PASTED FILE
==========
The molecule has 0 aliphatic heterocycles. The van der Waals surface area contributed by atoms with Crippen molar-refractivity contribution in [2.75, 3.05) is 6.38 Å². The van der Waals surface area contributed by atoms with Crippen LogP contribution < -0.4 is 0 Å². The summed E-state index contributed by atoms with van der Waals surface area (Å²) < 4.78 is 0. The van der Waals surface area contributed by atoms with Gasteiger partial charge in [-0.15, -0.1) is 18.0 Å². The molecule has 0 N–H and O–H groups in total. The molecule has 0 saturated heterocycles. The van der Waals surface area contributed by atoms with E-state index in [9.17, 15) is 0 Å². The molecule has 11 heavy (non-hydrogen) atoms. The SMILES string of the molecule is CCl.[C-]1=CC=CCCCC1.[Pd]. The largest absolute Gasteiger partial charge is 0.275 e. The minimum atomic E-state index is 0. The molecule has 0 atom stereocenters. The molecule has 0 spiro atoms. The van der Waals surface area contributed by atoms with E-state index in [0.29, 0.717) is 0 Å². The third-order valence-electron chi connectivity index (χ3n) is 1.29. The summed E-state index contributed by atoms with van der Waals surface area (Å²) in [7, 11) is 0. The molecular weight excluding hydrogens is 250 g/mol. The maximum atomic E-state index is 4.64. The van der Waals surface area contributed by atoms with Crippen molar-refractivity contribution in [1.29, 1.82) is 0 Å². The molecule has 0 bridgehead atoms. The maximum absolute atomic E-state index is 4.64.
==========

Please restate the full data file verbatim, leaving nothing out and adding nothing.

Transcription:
The molecule has 0 aliphatic heterocycles. The van der Waals surface area contributed by atoms with Crippen molar-refractivity contribution in [2.75, 3.05) is 6.38 Å². The van der Waals surface area contributed by atoms with Crippen LogP contribution < -0.4 is 0 Å². The summed E-state index contributed by atoms with van der Waals surface area (Å²) < 4.78 is 0. The van der Waals surface area contributed by atoms with Gasteiger partial charge in [-0.15, -0.1) is 18.0 Å². The molecule has 0 N–H and O–H groups in total. The molecule has 0 saturated heterocycles. The van der Waals surface area contributed by atoms with E-state index in [9.17, 15) is 0 Å². The molecule has 11 heavy (non-hydrogen) atoms. The SMILES string of the molecule is CCl.[C-]1=CC=CCCCC1.[Pd]. The largest absolute Gasteiger partial charge is 0.275 e. The minimum atomic E-state index is 0. The molecule has 0 atom stereocenters. The molecule has 0 spiro atoms. The van der Waals surface area contributed by atoms with E-state index in [0.29, 0.717) is 0 Å². The third-order valence-electron chi connectivity index (χ3n) is 1.29. The summed E-state index contributed by atoms with van der Waals surface area (Å²) in [7, 11) is 0. The molecular weight excluding hydrogens is 250 g/mol. The maximum atomic E-state index is 4.64. The van der Waals surface area contributed by atoms with Crippen molar-refractivity contribution in [1.29, 1.82) is 0 Å². The molecule has 0 bridgehead atoms. The maximum absolute atomic E-state index is 4.64.